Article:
I liked the idea of a spiral segment so I decided to join ebony with thin lines of holly.
Mike Mahoney was a guest instructor at our woodworking school in Feb 2015. Mike asked everyone what they wanted to learn and after the students made their requests, I asked to learn thread chasing.
Mike is an all around awesome turner and nice guy. We had a great class and I learned how to hand chase wooden threads.
It’s one thing to turn and hollow a 10 or 12 inch deep vessel.
The laws of physics bear down upon you when you tackle a 32 inch deep hollow vessel.
I’ve been known to be extra cautious in my work and take extra measures to ensure success. That’s not such a bad reputation to have.
I was extremely glad to see that after hollowing, then joining 4 segmented rings and hand thread chasing the lid into a segmented African Blackwood hand chased insert, that everything lined up point to point from the headstock to the tailstock!!!
As you can imagine shipping a project like this has it’s own set of challenges.
Fortunately we have a Friedman Bros store in Santa Rosa and like their sign says “if we don’t have it, you don’t need it ” !
So I went on down and purchased the largest (24 inch and 18 inch) Sonotubes (for concrete forming) they had!
The bentwood laminated stand drew upon my furniture making skills. I made 3 segmented wenge and holly rings which I laminated together staggering the glue joints for strength. Then I made a ramp and milled 11 pieces of wenge and maple and ran them through my planer,then my drum sander to taper them. The laminates are 1/32 of an inch thick at the feet.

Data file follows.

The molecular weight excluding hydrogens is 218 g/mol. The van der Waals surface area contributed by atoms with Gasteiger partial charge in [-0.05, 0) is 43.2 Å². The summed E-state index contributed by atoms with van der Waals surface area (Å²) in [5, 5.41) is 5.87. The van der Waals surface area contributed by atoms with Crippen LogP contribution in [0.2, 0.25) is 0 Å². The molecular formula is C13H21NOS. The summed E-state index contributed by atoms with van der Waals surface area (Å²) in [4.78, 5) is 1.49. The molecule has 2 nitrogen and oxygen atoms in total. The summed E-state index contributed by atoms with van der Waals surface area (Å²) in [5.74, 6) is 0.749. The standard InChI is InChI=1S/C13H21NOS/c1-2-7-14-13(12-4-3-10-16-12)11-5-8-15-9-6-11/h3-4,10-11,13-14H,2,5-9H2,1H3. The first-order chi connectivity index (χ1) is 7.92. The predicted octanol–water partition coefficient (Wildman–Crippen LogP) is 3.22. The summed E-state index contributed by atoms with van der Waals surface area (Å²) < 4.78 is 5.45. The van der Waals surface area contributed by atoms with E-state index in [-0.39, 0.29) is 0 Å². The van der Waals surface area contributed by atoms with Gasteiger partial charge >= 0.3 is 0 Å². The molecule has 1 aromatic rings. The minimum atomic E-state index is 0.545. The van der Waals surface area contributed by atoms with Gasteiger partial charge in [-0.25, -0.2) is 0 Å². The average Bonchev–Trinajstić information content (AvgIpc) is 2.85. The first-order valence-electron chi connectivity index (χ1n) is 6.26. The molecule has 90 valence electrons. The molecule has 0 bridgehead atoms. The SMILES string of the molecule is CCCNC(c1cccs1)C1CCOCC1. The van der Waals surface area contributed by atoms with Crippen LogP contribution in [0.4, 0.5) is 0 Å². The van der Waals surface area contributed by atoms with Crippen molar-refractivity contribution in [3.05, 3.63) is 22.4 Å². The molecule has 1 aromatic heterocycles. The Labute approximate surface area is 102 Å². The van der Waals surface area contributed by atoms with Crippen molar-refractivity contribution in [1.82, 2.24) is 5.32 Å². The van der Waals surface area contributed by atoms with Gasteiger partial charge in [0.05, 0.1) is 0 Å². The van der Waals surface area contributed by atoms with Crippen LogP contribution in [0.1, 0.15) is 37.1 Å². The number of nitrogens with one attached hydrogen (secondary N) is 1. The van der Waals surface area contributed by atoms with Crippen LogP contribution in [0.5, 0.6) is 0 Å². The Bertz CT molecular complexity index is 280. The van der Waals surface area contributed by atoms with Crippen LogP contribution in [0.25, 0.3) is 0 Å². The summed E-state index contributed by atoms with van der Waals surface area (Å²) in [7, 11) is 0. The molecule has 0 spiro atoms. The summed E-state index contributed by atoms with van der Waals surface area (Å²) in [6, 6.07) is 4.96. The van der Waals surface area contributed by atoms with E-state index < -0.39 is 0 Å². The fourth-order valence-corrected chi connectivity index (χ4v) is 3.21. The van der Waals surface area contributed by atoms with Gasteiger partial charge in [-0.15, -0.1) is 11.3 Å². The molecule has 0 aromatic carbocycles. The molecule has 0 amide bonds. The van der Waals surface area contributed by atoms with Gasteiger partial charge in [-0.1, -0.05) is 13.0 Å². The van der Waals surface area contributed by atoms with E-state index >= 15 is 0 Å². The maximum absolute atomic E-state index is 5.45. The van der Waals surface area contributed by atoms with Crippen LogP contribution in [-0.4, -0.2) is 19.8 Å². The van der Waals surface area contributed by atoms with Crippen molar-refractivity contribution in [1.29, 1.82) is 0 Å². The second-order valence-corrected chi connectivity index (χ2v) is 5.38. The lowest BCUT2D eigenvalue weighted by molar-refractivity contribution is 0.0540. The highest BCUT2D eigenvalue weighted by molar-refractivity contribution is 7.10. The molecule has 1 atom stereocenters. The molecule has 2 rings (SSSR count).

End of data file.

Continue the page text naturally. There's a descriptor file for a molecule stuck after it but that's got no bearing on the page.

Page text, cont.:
Making the deadline for the AAW symposium took its toll. As you can see, there was some collateral damage to my shop assistant Dan Neff who towards the end, took a strong liking to Tequila!
Well we finally made it to Atlanta and here is a photo that we posted on FaceBook of Victoria and I, Ashley Harwood (professional woodturner from South Carolina) her assistant Tyler, and her parents Jan and Marcus whom we really enjoyed meeting and talking with.
It’s been a long but very enjoyable process. From the first day of harvesting the logs to the last day of putting finish on the vessel, I have estimated well over 1,000 hours of labor. The total height of the vessel on the stand including the threaded lid is 57 inches tall. That is just 3 inches under 5 feet tall! The footprint is 22 inches in diameter.
The materials starting at the apex of the very top:
Quilted mahogany from “The Tree”
African blackwood with texture on the outside and hand chased threads on the inside
Snakewood, one of the rarest woods in the world, segmented with holly veneer
Ebony, segmented with holly veneer
Spalted, figured, Big Leaf Maple
Wenge & maple for the tapered, bentwood laminated legs
Wenge segmented with holly veneer for the rings that support the vessel
I have some galleries interested in Sensei as well as some possible publishing leads.
If you are interested in this piece, please email me at firstname.lastname@example.org or call our Home Office Phone (707) 526 6280
Here are a few more of the professional photographs from the man who has been photographing my work since 1981,Don Russel.
For the full album of photos of Sensei by Don Russel:
In the meantime, it’s back to work on the next creative process.
Great job David!
Absolutely beautiful work!!
Also, it is both humbling and comforting to know that even our teachers have teachers. Just goes to show that we never stop learning.
Thanks for sharing, keep up the awesome work!!
I just saw your video on Jack Bench and that was a wonderful video showing your method to turn such a huge piece. Your final results is amazing.
This is one hell of wood working art.. Too good mate.. Loved your post